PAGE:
High School Campaign Slogan Ideas

Use a slogan that will get you noticed.

Running for an office in your high school student government can be challenging. Make your campaign run smoothly by coming up with a slogan that people will remember and get your name noticed. Slogans can shock, inform, act as a mnemonic device, or make people laugh. The key to a good slogan is to decide on a focus for your campaign and design a slogan to match it.

1 Rhyming Slogans

A slogan that contains an internal rhyme can help people remember your name and give the impression of lightheartedness. Come up with a list of words that rhyme with your name and use them in your slogan. If your name is Billy, for example, try "Don't be silly. Vote for Billy" or "Vote for Billy. Really." You can also plug your name into a slogan that already rhymes, such as "Don't be shy. Give (insert name) a try" or "Two, four, six, eight. Vote for (insert name) and don't be late."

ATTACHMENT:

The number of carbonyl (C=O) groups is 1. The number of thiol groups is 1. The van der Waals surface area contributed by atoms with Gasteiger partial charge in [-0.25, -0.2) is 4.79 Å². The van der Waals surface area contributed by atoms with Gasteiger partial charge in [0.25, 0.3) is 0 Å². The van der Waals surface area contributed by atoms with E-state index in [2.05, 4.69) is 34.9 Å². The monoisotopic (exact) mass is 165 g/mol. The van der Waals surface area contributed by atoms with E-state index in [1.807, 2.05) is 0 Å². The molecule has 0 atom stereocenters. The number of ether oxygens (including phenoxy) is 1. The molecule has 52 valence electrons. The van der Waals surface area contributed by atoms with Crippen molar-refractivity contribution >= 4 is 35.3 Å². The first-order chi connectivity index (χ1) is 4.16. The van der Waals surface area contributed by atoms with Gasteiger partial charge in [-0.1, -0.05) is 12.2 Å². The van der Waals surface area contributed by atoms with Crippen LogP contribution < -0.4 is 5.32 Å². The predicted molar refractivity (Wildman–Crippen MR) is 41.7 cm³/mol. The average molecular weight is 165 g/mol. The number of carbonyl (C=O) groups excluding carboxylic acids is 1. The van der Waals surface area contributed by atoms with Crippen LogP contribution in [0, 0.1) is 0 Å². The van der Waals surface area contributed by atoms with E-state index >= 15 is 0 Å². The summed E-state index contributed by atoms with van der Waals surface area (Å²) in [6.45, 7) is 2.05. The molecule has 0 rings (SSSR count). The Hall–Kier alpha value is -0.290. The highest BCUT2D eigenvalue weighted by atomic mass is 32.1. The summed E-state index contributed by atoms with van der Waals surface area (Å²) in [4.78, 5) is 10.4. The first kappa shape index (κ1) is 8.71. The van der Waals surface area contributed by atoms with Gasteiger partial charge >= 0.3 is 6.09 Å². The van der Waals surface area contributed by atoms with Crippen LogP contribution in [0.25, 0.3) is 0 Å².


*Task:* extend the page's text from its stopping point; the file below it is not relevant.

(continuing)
2 Funny or Clever Slogans

Use humor in your slogan to show people how much fun you would be in elected office. Try something ironic such as "Vote for Cindy. She has two hands" or "Elect a dynamic leader who will work hard on your behalf. Or vote for Pete."

You can also try a silly slogan such as "If you vote for me I'll buy you a car" or "Marys a good speler so vote four her." Just keep in mind that you want students to take you seriously enough to vote for you.

3 Inspiring Slogans

Use an inspiring slogan to come across as a professional who will gets things done. Try something sweeping and grand such "Your education. Your vote. Paul in (insert year)" or "Cheryl: Building success one year at a time." You can also try taking an inspiring slogan that already exists and using it, such as "Jack: Yes We Can" or "I Like Mike."

4 Issue-Based Slogans

Use an issue-based slogan if there is something specific you want to push for at your school. If, for example, you want to fight for more school dances, make a slogan such as "Come Dance With Matthew." If you plan to help the school raise more money, make a slogan such as "Raise Cecilia to raise funds."

Other examples include "Heather supports reducing your homework" and "Help Jon help the environment: More recycling now."

David Coodin began working as a writer in 2005, and has been published in "The Walrus." He contributes to various websites, writing primarily in the areas of education and art. Coodin holds a Ph.D. in English literature from York University in Toronto.